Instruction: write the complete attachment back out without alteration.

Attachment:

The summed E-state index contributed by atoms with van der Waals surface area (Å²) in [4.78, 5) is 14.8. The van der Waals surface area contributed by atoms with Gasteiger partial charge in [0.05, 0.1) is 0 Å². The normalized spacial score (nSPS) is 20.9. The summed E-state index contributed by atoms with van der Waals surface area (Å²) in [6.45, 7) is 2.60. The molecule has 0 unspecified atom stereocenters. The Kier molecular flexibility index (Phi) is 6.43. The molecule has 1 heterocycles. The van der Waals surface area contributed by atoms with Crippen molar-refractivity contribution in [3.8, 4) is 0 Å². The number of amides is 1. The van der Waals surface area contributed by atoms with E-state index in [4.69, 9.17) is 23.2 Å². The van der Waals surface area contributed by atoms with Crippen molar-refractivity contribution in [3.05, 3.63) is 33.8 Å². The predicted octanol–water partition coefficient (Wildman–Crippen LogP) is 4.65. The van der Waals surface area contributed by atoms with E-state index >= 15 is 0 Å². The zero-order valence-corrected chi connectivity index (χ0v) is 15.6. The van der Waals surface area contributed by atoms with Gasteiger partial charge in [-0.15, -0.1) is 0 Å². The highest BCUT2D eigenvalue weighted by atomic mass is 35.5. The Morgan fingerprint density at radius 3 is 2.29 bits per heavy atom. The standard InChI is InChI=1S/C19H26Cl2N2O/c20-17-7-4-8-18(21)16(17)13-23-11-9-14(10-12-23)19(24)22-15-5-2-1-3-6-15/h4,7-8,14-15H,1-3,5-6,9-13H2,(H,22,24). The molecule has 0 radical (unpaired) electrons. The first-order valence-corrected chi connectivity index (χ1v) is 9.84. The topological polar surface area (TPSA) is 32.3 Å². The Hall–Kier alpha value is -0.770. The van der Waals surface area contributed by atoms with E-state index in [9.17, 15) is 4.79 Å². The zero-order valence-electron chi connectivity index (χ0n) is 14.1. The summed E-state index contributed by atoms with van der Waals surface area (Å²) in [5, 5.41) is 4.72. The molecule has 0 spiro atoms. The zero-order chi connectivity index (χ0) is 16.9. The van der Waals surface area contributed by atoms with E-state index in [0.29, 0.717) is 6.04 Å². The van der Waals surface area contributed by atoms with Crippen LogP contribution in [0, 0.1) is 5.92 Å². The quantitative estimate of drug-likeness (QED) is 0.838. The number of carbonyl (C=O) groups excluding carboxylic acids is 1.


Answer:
The summed E-state index contributed by atoms with van der Waals surface area (Å²) in [4.78, 5) is 14.8. The van der Waals surface area contributed by atoms with Gasteiger partial charge in [0.05, 0.1) is 0 Å². The normalized spacial score (nSPS) is 20.9. The summed E-state index contributed by atoms with van der Waals surface area (Å²) in [6.45, 7) is 2.60. The molecule has 0 unspecified atom stereocenters. The Kier molecular flexibility index (Phi) is 6.43. The molecule has 1 heterocycles. The van der Waals surface area contributed by atoms with Crippen molar-refractivity contribution in [3.8, 4) is 0 Å². The number of amides is 1. The van der Waals surface area contributed by atoms with E-state index in [4.69, 9.17) is 23.2 Å². The van der Waals surface area contributed by atoms with Crippen molar-refractivity contribution in [3.05, 3.63) is 33.8 Å². The predicted octanol–water partition coefficient (Wildman–Crippen LogP) is 4.65. The van der Waals surface area contributed by atoms with E-state index >= 15 is 0 Å². The zero-order valence-corrected chi connectivity index (χ0v) is 15.6. The van der Waals surface area contributed by atoms with Gasteiger partial charge in [-0.15, -0.1) is 0 Å². The highest BCUT2D eigenvalue weighted by atomic mass is 35.5. The Morgan fingerprint density at radius 3 is 2.29 bits per heavy atom. The standard InChI is InChI=1S/C19H26Cl2N2O/c20-17-7-4-8-18(21)16(17)13-23-11-9-14(10-12-23)19(24)22-15-5-2-1-3-6-15/h4,7-8,14-15H,1-3,5-6,9-13H2,(H,22,24). The molecule has 0 radical (unpaired) electrons. The first-order valence-corrected chi connectivity index (χ1v) is 9.84. The topological polar surface area (TPSA) is 32.3 Å². The Hall–Kier alpha value is -0.770. The van der Waals surface area contributed by atoms with E-state index in [9.17, 15) is 4.79 Å². The zero-order valence-electron chi connectivity index (χ0n) is 14.1. The summed E-state index contributed by atoms with van der Waals surface area (Å²) in [5, 5.41) is 4.72. The molecule has 0 spiro atoms. The zero-order chi connectivity index (χ0) is 16.9. The van der Waals surface area contributed by atoms with E-state index in [0.29, 0.717) is 6.04 Å². The van der Waals surface area contributed by atoms with Crippen LogP contribution in [0, 0.1) is 5.92 Å². The quantitative estimate of drug-likeness (QED) is 0.838. The number of carbonyl (C=O) groups excluding carboxylic acids is 1.